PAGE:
Views from outside
Lastly, I would like to introduce two performances which drew attention, one for inviting a foreign director and another for choosing a foreign play for drama reading.
“What can we speak about?” was the thematic question posed by the organizers of Festival Tokyo 2011, challenging theatre makers how they could face the reality of the disaster. The opening show,Miyazawa Kenji / Yumenoshimakara (Kenji Miyazawa: From the Yumenoshima Island, September 2011, Tokyo) was a performance in two parts based on the collection of poems Haru-no Shura by the pre-war poet Miyazawa Kenji from the Tohoku district. Part One was written and directed by the Italian director Romeo Castelucci, Part Two by Norimizu Ameya.
Castelucci evoked the scenes of the devastation brought about by the tsunami in Part One entitled The Phenomenon Called “I”. A large number of white plastic chairs arranged in rows were tied together on a rope and were pulled across the stage. The spectacular sight of hundreds of white chairs pulled in one direction to a solemn chorus had a ritualistic quality, which made it clear that it was meant to be a requiem. However, to my taste, the depiction of the power of nature which causes tsunami and landslides and radiation seemed too vivid. I wondered whether I would have been able to watch the performance had I been the victim or had lost family or friends in the disaster. While it may be a rather naïve reception, the same question still remains within me.
In Part Two entitled Ji Me N (ground), Ameya made references to three films: The Planet of the Apes, 2001: Space Odyssey, and a Japanese film Nihon Chimbotsu (Japan Sinks, 1973). The piece also touched on some historical figures — Madame Currie, for example — Ameya himself, and people in his personal circle ( his daughter and friends including Castelucci). Themes like defeat in WW2, science, radiation, and apocalypse were woven into the performance. Ameya himself made an appearance and sat with his bottom in a pit dug into the ground, reminding the audience that Tokyo had also been contaminated with radiation, be it just a trace.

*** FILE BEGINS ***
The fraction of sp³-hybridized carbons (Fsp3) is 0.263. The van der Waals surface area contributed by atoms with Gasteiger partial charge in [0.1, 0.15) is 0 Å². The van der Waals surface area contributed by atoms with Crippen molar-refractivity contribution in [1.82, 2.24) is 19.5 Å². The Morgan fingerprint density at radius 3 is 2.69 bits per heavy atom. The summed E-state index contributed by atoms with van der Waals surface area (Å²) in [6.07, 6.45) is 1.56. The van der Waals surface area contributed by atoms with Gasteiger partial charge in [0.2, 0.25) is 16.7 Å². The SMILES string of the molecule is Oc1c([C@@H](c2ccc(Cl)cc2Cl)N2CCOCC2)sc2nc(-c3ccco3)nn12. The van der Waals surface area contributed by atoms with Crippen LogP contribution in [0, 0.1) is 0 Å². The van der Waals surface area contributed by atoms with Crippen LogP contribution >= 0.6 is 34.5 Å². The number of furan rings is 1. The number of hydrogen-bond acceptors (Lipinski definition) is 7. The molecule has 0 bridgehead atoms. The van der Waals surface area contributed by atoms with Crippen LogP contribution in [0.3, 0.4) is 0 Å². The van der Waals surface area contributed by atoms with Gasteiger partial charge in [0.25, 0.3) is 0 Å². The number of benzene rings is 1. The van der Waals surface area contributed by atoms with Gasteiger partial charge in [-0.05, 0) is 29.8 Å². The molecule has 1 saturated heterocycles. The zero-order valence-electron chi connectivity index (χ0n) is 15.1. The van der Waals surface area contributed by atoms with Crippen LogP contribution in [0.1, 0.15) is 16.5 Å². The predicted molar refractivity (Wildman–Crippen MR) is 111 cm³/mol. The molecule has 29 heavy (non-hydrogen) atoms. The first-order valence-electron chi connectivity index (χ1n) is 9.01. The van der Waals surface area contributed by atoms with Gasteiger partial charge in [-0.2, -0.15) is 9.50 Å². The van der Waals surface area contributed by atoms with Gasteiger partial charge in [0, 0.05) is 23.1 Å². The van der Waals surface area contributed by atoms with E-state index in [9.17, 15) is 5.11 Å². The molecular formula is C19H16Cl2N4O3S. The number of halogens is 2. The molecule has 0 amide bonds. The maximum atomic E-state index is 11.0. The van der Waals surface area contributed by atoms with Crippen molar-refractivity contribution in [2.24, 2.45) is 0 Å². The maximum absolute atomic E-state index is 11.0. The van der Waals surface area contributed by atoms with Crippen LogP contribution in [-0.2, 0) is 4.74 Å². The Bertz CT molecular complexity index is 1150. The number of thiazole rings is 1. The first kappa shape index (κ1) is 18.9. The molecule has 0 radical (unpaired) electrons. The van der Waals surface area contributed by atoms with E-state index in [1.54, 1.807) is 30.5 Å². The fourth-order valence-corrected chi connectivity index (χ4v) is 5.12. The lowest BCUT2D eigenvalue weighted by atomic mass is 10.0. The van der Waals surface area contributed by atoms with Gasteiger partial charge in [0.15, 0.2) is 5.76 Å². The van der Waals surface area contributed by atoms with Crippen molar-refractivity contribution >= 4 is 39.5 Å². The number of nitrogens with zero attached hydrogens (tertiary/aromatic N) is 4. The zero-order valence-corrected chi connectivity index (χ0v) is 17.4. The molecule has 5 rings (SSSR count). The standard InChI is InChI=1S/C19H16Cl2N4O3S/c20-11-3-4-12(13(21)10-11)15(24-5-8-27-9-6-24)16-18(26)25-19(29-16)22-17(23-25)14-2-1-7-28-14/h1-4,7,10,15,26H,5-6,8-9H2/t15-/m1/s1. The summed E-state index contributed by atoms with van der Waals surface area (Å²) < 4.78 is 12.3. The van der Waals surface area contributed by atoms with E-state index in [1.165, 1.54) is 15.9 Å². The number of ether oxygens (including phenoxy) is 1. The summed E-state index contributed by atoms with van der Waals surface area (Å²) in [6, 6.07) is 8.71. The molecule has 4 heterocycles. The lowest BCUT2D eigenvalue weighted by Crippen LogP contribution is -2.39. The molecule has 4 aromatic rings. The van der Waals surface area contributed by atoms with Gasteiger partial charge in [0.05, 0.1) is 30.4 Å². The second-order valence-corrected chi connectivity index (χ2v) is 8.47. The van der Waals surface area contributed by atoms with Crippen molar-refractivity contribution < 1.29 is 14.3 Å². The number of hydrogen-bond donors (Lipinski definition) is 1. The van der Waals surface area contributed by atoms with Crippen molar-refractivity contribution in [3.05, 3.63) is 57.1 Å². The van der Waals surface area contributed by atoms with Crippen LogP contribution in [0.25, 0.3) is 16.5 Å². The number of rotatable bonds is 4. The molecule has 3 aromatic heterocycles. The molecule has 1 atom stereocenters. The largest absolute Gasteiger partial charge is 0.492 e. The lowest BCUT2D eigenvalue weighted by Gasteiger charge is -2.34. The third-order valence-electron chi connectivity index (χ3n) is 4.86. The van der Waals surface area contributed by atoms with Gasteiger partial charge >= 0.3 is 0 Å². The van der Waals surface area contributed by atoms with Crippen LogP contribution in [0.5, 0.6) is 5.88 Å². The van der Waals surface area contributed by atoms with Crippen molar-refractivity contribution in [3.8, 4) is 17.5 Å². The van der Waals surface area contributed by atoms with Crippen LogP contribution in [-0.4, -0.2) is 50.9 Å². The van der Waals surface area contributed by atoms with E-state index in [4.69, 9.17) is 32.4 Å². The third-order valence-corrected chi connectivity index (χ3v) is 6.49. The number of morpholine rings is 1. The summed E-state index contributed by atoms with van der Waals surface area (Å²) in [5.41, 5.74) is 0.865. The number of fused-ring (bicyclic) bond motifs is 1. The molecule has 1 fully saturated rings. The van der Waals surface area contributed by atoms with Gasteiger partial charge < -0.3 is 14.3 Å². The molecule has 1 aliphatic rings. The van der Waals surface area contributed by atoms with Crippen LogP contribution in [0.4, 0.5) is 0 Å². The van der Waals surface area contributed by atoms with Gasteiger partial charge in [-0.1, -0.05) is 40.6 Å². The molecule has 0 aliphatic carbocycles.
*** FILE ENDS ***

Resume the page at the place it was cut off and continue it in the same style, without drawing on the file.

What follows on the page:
The drama reading of an Austrian playwright, Elfriede Jelinek’sKein Licht (No Light, sponsored by the ITI Japan, dir. Nei Hasegawa) took place in December 2011, three months after the performance above. The reading of the text that was just premiered in September 2011 attracted huge attention because it was a piece written by the Nobel laureate, who was stimulated by the East Japan Earthquake and the accident at Fukushima nuclear plant. Another reason for the attention was that the performance in Cologne shown alongside Demokratie in Abendstunen (Democracy in the Evening Twilight) was even taken up by the regular ARD news and had stirred public interest.
Although labeled as a drama reading, the piece was closer to an actual stage performance with the actors not only moving around on stage with the script in their hands, but with music, images, and lighting. No Light is a dialogue between the first violin and the second violin exchanging huge amounts of text while they play the violin. The text contains references from philosophy, and the topics range from natural phenomena through music to quantum physics. On stage are several step ladders and four men in cheap plastic raincoats and rubber boots (parody of the protective gear worn at the site of the nuclear accident). Two actors climb up the stepladders with the script in one hand, and deliver their lines at breakneck speed. The remaining performers move and musicians paly impromptu in response. While some of the audience were taken aback by the quaintly accented delivery of the lines, the combination of the voice, movement and music was reminiscent of a live jazz performance, making this a brilliant performance which conveyed the shock of the nuclear accident through the words of Jelinek.
(Translated by Chieri and Manabu Noda)
 Morihiro Niino is Professor at Rikkyo University, Tokyo, where he teaches comparative cultural studies, modern German theatre, and the reception of European culture in Japan. He is a member of IATC Japan and editorial member of its quarterly the Theatre Arts. He is the author of Theatre in Berlin after 1989 (2005), and translated numerous plays including those by Rene Pollesch, Falk Richter, Dea Loher, Marius von Mayenburg, and George Tabori.
 Ryōichi Wagō & Hiroki Azuma, “The Power of Language Reconsidered after the Incident in Fukushima,” Shisō Chizu Bēta (Map of Thoughts Beta), 2 (2011), p. 187.
 Ibid, p. 190.
 Betsuyaku in a dialogue with Hideki Noda entitled “The Earthquake and Theatre,” Theatre Arts, 49 (2011), p. 48.